Is your Porsche sounding like a school bus or garbage truck when coming to a stop?
This can happen if you do a considerable amount of slower speed city driving, or stop-and-go driving in traffic, especially when using lighter brake pedal pressure. What commonly occurs is that a glazing layer will build up between the brake pads and brake rotors, due to a lower amount of friction/heat being present during the lower speed braking. This squeaking or screeching is a completely different issue than grinding, and can occur with any street brake pad compound—from factory/OEM to performance pads. One way to remedy this squeaking or screeching noise is to completely re-bed the brake pads and rotors, as this introduces a high amount of heat/friction which will help burn the glazing layer off of the brake components. We suggest following the brake component manufacturer’s recommended bed-in (ie brake bedding) procedures. After proper bedding, your brake squeak should subside (until you get stuck in stop-and-go traffic again, at which time the squeak may or may not return).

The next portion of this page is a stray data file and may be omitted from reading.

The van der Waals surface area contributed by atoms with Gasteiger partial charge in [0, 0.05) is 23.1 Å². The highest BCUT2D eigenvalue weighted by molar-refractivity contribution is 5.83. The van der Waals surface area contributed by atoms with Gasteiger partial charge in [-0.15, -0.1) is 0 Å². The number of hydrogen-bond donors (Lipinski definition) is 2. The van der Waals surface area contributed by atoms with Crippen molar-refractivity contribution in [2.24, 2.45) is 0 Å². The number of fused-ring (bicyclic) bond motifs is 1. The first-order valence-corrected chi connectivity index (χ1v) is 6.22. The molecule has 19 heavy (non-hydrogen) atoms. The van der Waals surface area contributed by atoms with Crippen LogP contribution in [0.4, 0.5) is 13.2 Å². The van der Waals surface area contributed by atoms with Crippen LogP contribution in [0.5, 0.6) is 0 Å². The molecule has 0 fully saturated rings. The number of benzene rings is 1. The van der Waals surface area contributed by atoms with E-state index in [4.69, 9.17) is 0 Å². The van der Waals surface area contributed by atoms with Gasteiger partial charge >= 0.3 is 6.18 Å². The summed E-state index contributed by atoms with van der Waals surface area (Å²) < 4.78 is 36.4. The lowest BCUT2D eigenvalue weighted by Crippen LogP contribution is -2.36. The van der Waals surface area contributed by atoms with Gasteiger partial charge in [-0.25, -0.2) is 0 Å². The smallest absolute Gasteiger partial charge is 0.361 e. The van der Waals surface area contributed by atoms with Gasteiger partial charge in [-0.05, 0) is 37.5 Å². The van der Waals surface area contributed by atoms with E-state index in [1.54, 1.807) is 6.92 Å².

You will know when the bedding is complete when the rotor has an even shine on the rotor surface. Any spotting or blotting on the rotor surface is an indication that the pads are not yet fully bedded. Repeat the bedding procedure until the rotor surface is even.
Another potential cause of brake squeak can be brake dust which has built up considerably between the brake pads and brake rotors. Washing out this brake dust with a hose can help minimize this annoying squeak.
If you hear a grinding noise from your brakes, then it’s possible that you either have a small rock stuck between your pad and rotor, and/or your brake pad material is worn down to the pad’s metal backing plate. If the latter, then you will need new brake pads and rotors installed, as now the brake rotor(s) is grooved from being scored by the metal backing plate.
If you have any questions regarding this topic, please feel free to ask. No question is a silly question.